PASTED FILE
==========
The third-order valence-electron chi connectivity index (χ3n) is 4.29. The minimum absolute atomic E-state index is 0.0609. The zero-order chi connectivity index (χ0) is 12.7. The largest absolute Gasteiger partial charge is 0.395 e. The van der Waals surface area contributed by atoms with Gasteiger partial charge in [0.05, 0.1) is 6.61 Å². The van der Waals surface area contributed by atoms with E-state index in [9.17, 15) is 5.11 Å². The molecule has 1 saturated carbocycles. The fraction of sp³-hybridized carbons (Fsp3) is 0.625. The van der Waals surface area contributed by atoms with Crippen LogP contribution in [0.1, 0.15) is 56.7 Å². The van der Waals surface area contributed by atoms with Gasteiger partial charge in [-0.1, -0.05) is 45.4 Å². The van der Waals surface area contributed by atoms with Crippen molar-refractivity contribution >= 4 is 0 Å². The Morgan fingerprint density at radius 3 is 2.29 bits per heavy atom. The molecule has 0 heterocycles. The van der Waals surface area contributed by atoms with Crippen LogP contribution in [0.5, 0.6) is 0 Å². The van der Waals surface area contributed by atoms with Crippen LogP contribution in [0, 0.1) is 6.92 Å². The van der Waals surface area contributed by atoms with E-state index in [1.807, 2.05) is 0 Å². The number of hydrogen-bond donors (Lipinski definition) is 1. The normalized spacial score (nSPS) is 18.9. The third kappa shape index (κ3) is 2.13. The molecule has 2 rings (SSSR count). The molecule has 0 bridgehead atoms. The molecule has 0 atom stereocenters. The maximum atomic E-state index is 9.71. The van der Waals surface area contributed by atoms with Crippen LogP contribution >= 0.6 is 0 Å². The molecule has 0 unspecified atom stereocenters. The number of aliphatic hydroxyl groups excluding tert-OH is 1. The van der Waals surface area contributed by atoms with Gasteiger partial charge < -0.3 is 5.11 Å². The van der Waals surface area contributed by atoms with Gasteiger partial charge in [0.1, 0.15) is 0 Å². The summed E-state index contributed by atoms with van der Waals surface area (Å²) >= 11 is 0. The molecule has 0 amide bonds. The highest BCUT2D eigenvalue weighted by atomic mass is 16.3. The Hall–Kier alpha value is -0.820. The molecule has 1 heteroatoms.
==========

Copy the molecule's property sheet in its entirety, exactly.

The third-order valence-electron chi connectivity index (χ3n) is 4.29. The minimum absolute atomic E-state index is 0.0609. The zero-order chi connectivity index (χ0) is 12.7. The largest absolute Gasteiger partial charge is 0.395 e. The van der Waals surface area contributed by atoms with Gasteiger partial charge in [0.05, 0.1) is 6.61 Å². The van der Waals surface area contributed by atoms with E-state index in [9.17, 15) is 5.11 Å². The molecule has 1 saturated carbocycles. The fraction of sp³-hybridized carbons (Fsp3) is 0.625. The van der Waals surface area contributed by atoms with Crippen LogP contribution in [0.1, 0.15) is 56.7 Å². The van der Waals surface area contributed by atoms with Gasteiger partial charge in [-0.1, -0.05) is 45.4 Å². The van der Waals surface area contributed by atoms with Crippen molar-refractivity contribution >= 4 is 0 Å². The Morgan fingerprint density at radius 3 is 2.29 bits per heavy atom. The molecule has 0 heterocycles. The van der Waals surface area contributed by atoms with Crippen LogP contribution in [0.5, 0.6) is 0 Å². The van der Waals surface area contributed by atoms with Crippen LogP contribution in [0, 0.1) is 6.92 Å². The van der Waals surface area contributed by atoms with E-state index in [1.807, 2.05) is 0 Å². The number of hydrogen-bond donors (Lipinski definition) is 1. The normalized spacial score (nSPS) is 18.9. The third kappa shape index (κ3) is 2.13. The molecule has 2 rings (SSSR count). The molecule has 0 bridgehead atoms. The molecule has 0 atom stereocenters. The maximum atomic E-state index is 9.71. The van der Waals surface area contributed by atoms with Crippen LogP contribution >= 0.6 is 0 Å². The molecule has 0 unspecified atom stereocenters. The number of aliphatic hydroxyl groups excluding tert-OH is 1. The van der Waals surface area contributed by atoms with Gasteiger partial charge < -0.3 is 5.11 Å². The van der Waals surface area contributed by atoms with Gasteiger partial charge in [0.1, 0.15) is 0 Å². The summed E-state index contributed by atoms with van der Waals surface area (Å²) >= 11 is 0. The molecule has 0 amide bonds. The highest BCUT2D eigenvalue weighted by atomic mass is 16.3. The Hall–Kier alpha value is -0.820. The molecule has 1 heteroatoms.